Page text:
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Enhanced Spinal Cord Regeneration in Lamprey by Applied Electric Fields
Richard B. Borgens, Ernesto Roederer and Melvin J. Cohen
New Series, Vol. 213, No. 4508 (Aug. 7, 1981), pp. 611-617
Published by: American Association for the Advancement of Science
Stable URL: http://www.jstor.org/stable/1686720
Page Count: 7
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After a weak, steady electric current of approximately 10 microamperes was imposed across the completely severed spinal cord of the larval lamprey Petromyzon marinus, enhanced regeneration was observed in the severed giant reticulospinal neurons. The current was applied with implanted wick electrodes for 5 to 6 days after transection (cathode distal to lesion). The spinal cords were examined 44 to 63 days after the operation by means of intracellular fluorescent dye injections and electrophysiology. Extracellular stimulation of whole cords showed that action potentials in most of the electrically treated preparations were conducted in both directions across the lesion, but they were not conducted in either direction in most of the sham-treated controls. In most of the electrically treated animals, processes from giant axons with swollen irregular tips, indicating active growth, were seen in or across the lesion. Only a few of the sham-treated controls showed these features. It is possible that these facilitated regenerative responses were mediated by the effects of the artificially applied electric fields on the natural steady current of injury entering the spinal lesion.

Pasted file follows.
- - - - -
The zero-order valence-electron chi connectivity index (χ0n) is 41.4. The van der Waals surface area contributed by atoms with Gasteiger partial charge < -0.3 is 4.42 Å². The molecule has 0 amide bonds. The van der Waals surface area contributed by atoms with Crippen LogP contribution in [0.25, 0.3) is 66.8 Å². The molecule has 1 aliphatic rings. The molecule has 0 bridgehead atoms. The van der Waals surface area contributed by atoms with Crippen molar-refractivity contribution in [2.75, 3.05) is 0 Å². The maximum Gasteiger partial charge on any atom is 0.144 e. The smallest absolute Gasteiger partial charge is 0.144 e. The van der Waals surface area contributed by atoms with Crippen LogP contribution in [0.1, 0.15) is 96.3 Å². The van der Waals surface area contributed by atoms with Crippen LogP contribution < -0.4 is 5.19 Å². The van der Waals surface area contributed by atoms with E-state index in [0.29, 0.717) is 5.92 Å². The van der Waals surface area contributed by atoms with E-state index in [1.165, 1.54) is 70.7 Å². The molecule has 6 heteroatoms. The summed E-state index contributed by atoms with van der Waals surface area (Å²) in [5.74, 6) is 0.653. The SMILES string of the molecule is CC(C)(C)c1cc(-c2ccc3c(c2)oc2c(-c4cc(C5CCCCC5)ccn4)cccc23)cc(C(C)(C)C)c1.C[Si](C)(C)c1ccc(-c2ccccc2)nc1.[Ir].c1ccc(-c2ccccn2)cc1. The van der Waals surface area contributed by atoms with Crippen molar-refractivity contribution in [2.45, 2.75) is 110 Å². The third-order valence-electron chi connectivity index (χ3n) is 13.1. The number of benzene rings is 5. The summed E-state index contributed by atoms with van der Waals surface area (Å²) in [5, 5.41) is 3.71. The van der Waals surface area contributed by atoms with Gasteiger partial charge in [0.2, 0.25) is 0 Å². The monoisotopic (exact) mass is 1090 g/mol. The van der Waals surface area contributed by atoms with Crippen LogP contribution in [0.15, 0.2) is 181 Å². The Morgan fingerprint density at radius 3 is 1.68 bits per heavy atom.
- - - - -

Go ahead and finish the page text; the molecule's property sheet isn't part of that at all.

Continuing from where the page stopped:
Science © 1981 American Association for the Advancement of Science